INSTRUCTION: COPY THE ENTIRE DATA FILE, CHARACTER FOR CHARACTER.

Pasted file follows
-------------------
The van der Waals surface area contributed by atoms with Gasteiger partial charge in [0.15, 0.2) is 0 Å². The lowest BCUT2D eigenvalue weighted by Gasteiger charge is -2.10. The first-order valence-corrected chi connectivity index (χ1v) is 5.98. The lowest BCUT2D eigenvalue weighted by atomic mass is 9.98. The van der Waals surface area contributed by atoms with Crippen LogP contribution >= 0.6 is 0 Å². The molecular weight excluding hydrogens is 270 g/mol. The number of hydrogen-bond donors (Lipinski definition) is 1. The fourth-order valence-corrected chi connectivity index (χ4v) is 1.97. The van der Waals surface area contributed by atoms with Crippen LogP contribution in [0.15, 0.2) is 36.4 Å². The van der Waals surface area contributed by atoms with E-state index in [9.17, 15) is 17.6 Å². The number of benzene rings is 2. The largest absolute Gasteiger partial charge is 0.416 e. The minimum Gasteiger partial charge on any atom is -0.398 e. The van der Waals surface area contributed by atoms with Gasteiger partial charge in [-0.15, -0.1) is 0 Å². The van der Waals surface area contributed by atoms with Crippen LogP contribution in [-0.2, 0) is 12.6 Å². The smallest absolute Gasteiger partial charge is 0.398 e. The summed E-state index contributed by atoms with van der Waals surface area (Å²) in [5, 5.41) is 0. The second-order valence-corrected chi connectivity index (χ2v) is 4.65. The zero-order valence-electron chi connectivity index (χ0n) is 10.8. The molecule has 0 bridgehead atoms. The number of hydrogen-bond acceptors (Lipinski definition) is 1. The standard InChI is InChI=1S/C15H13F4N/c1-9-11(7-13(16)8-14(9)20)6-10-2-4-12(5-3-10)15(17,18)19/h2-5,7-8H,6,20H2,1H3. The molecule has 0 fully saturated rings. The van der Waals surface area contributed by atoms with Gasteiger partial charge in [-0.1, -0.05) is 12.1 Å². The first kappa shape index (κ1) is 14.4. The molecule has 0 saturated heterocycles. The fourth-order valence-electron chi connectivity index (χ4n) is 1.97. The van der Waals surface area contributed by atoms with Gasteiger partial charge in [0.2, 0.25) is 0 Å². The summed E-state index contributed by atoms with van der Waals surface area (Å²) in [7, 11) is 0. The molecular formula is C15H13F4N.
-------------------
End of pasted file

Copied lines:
The van der Waals surface area contributed by atoms with Gasteiger partial charge in [0.15, 0.2) is 0 Å². The lowest BCUT2D eigenvalue weighted by Gasteiger charge is -2.10. The first-order valence-corrected chi connectivity index (χ1v) is 5.98. The lowest BCUT2D eigenvalue weighted by atomic mass is 9.98. The van der Waals surface area contributed by atoms with Crippen LogP contribution >= 0.6 is 0 Å². The molecular weight excluding hydrogens is 270 g/mol. The number of hydrogen-bond donors (Lipinski definition) is 1. The fourth-order valence-corrected chi connectivity index (χ4v) is 1.97. The van der Waals surface area contributed by atoms with Crippen LogP contribution in [0.15, 0.2) is 36.4 Å². The van der Waals surface area contributed by atoms with E-state index in [9.17, 15) is 17.6 Å². The number of benzene rings is 2. The largest absolute Gasteiger partial charge is 0.416 e. The minimum Gasteiger partial charge on any atom is -0.398 e. The van der Waals surface area contributed by atoms with Gasteiger partial charge in [-0.15, -0.1) is 0 Å². The van der Waals surface area contributed by atoms with Crippen LogP contribution in [-0.2, 0) is 12.6 Å². The smallest absolute Gasteiger partial charge is 0.398 e. The summed E-state index contributed by atoms with van der Waals surface area (Å²) in [5, 5.41) is 0. The second-order valence-corrected chi connectivity index (χ2v) is 4.65. The zero-order valence-electron chi connectivity index (χ0n) is 10.8. The molecule has 0 bridgehead atoms. The number of hydrogen-bond acceptors (Lipinski definition) is 1. The standard InChI is InChI=1S/C15H13F4N/c1-9-11(7-13(16)8-14(9)20)6-10-2-4-12(5-3-10)15(17,18)19/h2-5,7-8H,6,20H2,1H3. The molecule has 0 fully saturated rings. The van der Waals surface area contributed by atoms with Gasteiger partial charge in [-0.1, -0.05) is 12.1 Å². The first kappa shape index (κ1) is 14.4. The molecule has 0 saturated heterocycles. The fourth-order valence-electron chi connectivity index (χ4n) is 1.97. The van der Waals surface area contributed by atoms with Gasteiger partial charge in [0.2, 0.25) is 0 Å². The summed E-state index contributed by atoms with van der Waals surface area (Å²) in [7, 11) is 0. The molecular formula is C15H13F4N.